1946 - November 1981: Age 35
Carl McCunn arranged to be dropped by plane in the Alaskan wilderness in March 1981 with supplies for the summer and 500 rolls of film. He planned to spend the season photographing wildlife. What he didn't plan, however, was his trip out again. He forgot to arrange for a plane to come and pick him up.
Strangely, his whole ordeal is meticulously recorded through the diaries he kept on loose-leaf paper over 8 months. He planned to leave by mid-August, but as the date approached he realized that he might not have made his arrangements clear enough. It was with great relief that he spied a plane circling overhead; he flagged it down, or so he thought. The pilot, who had been sent by concerned friends, noticed McCunn waving casually, giving the all-OK signal, then walking slowly toward his tent. From this he surmised there was no problem and left. It was only after the plane disappeared that McCunn realized he had given the wrong hand signal.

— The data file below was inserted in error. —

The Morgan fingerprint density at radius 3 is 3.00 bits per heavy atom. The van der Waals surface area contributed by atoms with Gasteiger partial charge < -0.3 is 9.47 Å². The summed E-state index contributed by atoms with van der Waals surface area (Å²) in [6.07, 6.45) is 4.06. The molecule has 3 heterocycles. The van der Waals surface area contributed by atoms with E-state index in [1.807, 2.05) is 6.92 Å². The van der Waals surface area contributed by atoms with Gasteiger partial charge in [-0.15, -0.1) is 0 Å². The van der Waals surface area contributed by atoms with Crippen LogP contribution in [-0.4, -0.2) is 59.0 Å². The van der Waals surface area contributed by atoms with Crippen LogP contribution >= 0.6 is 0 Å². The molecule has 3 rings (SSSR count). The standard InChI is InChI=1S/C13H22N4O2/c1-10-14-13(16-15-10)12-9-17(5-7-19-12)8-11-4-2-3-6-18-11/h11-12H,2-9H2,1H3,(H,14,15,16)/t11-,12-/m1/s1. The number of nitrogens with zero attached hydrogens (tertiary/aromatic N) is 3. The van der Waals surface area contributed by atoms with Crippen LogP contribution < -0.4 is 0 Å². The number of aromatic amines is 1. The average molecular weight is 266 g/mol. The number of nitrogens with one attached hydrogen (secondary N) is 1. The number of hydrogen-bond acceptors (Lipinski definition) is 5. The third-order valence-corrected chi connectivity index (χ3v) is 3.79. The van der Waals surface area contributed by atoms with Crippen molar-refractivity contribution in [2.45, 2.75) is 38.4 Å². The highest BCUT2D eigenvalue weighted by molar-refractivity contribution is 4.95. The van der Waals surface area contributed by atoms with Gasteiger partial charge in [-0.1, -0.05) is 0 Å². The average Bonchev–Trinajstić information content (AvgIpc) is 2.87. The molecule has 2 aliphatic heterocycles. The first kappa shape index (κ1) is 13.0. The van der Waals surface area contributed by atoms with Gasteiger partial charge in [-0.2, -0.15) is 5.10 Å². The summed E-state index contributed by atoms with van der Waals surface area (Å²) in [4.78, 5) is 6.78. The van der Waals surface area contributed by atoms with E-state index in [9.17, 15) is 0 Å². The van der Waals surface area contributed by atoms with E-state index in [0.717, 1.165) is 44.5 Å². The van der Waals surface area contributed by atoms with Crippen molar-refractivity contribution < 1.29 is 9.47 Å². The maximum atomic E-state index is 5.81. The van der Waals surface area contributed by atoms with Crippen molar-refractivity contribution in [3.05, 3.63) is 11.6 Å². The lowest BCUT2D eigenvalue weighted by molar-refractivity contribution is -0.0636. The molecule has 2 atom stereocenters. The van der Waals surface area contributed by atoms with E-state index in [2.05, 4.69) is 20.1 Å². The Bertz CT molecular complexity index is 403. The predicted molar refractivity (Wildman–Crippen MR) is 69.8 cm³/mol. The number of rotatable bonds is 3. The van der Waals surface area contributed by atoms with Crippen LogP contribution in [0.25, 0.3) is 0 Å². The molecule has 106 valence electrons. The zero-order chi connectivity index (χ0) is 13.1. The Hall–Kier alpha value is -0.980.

He was camped 225 miles north of Fairbanks, 75 miles from Fort Yukon. Rather than try to walk back to civilization, he decided to sit tight and hope someone would come back and get him. He stopped dating his diary entries, as he had to spend most of his time and energy looking for food and keeping warm. By October he had run out of food, and was competing with the local foxes for game. He saved one bullet, however, for himself. Toward the end, he wrote, "Am burning the last of my emergency Coleman light and just fed the fire the last of my split wood. When the ashes cool, I'll be cooling along with them." When the rangers found his body the following February, emaciated and frozen, his last diary entry read, "Dear God in Heaven, please forgive me my weakness and my sins. Please look over my family." He added a separate note asking that his personal items be returned to his father, and he said that the person who found him should keep his rifle and shotgun.
Sources: Wikipedia, New York Times